Collaborative project seeks to increase uptake of large-scale AM

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An ongoing collaborative project is looking to drive the adoption of large-scale metal additive manufacturing (AM).

The ‘SLM-XL’ project – led by equipment manufacturer Adira Metal Forming Solutions and comprising the University of Lisbon, the New University of Lisbon and end user Manuel Conceição Graça – intends to do this by providing further understanding on the effect that a large build volume has on the properties of additively manufactured parts.

Left: A prototype large-scale SLM machine. (Image: Adira Metal Forming Solutions)  

 

So far the project consortium has been investigating the additive production of large-scale parts made from 316L stainless steel, and aims to develop a methodology for selecting the process parameters required to fabricate such parts.

Scaling up SLM 

The consortium is working with a prototype large-scale selective laser melting (SLM) machine developed by Adira, the concept of which was initially presented at Euroblech in 2016.

The machine combines a moveable build chamber and a 1kW single-mode fibre laser in a modular process known as tiled laser melting (TLM). Here, part segments are locally assembled on individual tiles and then joined together to form a complete structure. This brings a lot of scalability to the AM process, according to Adira, enabling the fabrication of much larger parts than those possible using conventional AM systems.

Printing large-scale parts using SLM provides a fast and efficient way to create low-volume parts of any length and height, enabling flexibility in design and the ability to overcome disadvantages of traditional manufacturing technologies such as casting, where modifying moulds to accommodate changes in component design is both time consuming and cost-intensive.

SLM has so far been confined to the production of small parts with up to 99.9 per cent relative density, however, as increasing parts size while maintaining their mechanical and other properties has so far proven difficult. This is because the microstructure and mechanical properties of additively manufactured parts can change depending the position of the part segment within the build envelope. These changes in properties with position are more pronounced in large-scale SLM machines compared to those with smaller build volume.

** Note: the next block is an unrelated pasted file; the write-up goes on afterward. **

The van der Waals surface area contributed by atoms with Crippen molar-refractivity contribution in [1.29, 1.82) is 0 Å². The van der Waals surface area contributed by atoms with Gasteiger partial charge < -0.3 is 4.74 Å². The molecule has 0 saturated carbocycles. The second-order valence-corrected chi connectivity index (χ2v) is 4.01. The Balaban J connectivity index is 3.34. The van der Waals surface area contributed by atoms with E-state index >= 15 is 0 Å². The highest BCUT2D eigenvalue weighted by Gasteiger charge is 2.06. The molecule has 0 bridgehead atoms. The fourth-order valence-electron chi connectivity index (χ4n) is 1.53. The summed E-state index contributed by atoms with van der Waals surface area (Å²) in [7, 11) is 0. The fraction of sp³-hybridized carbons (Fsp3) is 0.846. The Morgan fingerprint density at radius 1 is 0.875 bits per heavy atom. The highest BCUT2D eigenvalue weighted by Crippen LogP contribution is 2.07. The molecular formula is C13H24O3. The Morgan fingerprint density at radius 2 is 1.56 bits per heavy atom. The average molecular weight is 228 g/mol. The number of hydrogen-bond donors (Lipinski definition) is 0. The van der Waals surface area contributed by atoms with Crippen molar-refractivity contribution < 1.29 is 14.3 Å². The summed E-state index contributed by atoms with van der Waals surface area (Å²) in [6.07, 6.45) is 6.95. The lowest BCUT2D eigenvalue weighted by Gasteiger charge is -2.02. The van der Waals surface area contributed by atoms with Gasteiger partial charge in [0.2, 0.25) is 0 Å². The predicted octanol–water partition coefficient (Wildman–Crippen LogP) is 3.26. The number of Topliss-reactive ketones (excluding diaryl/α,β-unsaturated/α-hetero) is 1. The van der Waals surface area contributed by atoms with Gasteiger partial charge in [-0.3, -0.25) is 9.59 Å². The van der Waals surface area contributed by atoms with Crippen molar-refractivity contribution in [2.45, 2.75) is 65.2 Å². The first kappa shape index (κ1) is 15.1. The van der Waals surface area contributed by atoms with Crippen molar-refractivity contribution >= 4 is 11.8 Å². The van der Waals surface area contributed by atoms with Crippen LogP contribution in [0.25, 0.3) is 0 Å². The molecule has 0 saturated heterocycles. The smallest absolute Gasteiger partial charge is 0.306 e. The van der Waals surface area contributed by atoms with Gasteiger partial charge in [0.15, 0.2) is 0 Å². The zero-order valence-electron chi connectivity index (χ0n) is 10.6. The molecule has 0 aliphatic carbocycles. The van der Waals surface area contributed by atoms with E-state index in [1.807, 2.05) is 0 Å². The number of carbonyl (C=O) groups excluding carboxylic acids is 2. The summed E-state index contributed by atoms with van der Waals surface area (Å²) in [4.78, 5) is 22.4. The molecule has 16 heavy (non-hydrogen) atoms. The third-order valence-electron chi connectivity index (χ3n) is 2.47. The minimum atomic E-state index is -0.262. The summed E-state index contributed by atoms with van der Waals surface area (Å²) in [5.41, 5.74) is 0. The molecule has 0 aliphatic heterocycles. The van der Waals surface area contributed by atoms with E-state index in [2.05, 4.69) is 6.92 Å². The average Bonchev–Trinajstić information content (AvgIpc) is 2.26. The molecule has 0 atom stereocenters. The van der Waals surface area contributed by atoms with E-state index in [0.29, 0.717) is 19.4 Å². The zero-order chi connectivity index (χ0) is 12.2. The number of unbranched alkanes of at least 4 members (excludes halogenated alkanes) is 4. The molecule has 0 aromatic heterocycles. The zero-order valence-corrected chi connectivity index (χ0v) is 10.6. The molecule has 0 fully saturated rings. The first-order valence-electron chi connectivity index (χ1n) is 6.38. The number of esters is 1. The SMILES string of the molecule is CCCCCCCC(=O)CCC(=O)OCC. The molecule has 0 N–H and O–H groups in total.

Current efforts 

At present the SLM-XL consortium is investigating the influence that a large build envelope has on the porosity and mechanical properties of parts made from 316L stainless steel.

‘There is still significant lack of knowledge and understanding about the correlations between process parameters and mechanical properties for high-power SLM systems with increased build rates,’ said the consortium. ‘As a result of extended laser powers of up to 1kW, the solidification conditions significantly affect the resulting microstructure in terms of the size of dendrites and grains.’

Consequently, the SLM-XL consortium has focused on correlating how process parameters (e.g., laser power, scan speed, layer orientation, hatch distance, vector length, etc.) influence the density, microstructure and resultant mechanical properties of 316L stainless steel parts with different geometrical characteristics that were produced in different areas of the powder bed.

The results showed that to assure over 99 per cent density in all the building envelope of a 1m3 system, the user needs to adjust parameters as the outer zones of the envelope are reached. A methodology of performing this adjustment has been proposed by the consortium.

The SLM-XL project has been financed €2.46 million by the European Regional Development Fund (FEDER).

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